Invest in Pacific wild salmon

Chinook salmon visible as dark shapes underwater in clear green shallow water in the Fraser river, beside the bank under blue and white skies

Photo by Fernando Lessa.

Pacific salmon are foundationally important to Canada’s wildlife, food security, cultures, and economy. Yet, salmon numbers have declined a lot in the last two decades despite millions of dollars invested annually in hatcheries.

Growing evidence indicates that billions of hungry fry are creating an environment where competition is steep and food is limited. This is only one way that the release of hatchery fish causes problems for the recovery of wild salmon.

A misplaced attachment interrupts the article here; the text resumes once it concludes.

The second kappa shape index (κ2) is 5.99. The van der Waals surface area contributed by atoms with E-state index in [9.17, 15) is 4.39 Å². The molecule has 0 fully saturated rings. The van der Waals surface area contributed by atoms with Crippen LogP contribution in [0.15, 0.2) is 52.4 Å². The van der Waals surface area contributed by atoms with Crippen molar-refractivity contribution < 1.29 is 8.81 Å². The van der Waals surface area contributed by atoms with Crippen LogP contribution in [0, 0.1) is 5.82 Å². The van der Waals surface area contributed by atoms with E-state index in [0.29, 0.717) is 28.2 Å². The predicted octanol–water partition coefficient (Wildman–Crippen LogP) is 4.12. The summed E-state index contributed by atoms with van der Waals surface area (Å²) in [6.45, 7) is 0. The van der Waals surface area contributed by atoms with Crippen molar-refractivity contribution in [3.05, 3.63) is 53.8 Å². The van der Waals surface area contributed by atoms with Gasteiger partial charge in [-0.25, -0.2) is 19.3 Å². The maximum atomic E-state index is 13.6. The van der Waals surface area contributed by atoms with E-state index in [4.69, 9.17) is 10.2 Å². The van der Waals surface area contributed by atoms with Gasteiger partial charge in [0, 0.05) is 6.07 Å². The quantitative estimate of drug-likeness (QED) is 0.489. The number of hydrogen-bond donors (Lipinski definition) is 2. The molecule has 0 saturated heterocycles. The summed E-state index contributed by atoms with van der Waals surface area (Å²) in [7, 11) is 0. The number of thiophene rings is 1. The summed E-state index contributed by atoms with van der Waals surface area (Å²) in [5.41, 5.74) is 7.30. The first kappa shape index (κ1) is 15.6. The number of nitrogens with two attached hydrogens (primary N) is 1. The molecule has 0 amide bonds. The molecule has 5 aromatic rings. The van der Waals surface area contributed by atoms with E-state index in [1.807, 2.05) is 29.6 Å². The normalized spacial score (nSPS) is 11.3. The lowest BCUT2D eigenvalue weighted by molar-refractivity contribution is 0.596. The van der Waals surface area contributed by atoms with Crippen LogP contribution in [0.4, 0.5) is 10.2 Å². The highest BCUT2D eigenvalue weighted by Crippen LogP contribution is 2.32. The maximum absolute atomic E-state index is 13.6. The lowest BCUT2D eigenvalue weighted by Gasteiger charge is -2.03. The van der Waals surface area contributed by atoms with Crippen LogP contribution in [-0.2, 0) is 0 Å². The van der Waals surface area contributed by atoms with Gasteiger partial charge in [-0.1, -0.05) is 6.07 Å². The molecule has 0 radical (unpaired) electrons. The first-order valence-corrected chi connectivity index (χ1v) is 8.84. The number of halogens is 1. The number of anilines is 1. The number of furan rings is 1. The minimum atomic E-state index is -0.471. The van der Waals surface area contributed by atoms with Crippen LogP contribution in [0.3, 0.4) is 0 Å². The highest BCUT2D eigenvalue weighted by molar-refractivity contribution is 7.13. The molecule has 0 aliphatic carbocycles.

So if hatcheries that fertilize eggs in buckets and raise fish in tanks only make the problem for wild salmon worse, how do we recover salmon?

In a nutshell, we need to invest in habitat protection, habitat restoration, and far better decision-making at all levels of government to prioritize the resilience of species and ecosystems. This gives wild salmon, and the myriad of other species that would benefit from habitat protection, the best chance at adapting to a changing climate and rebuilding their populations.

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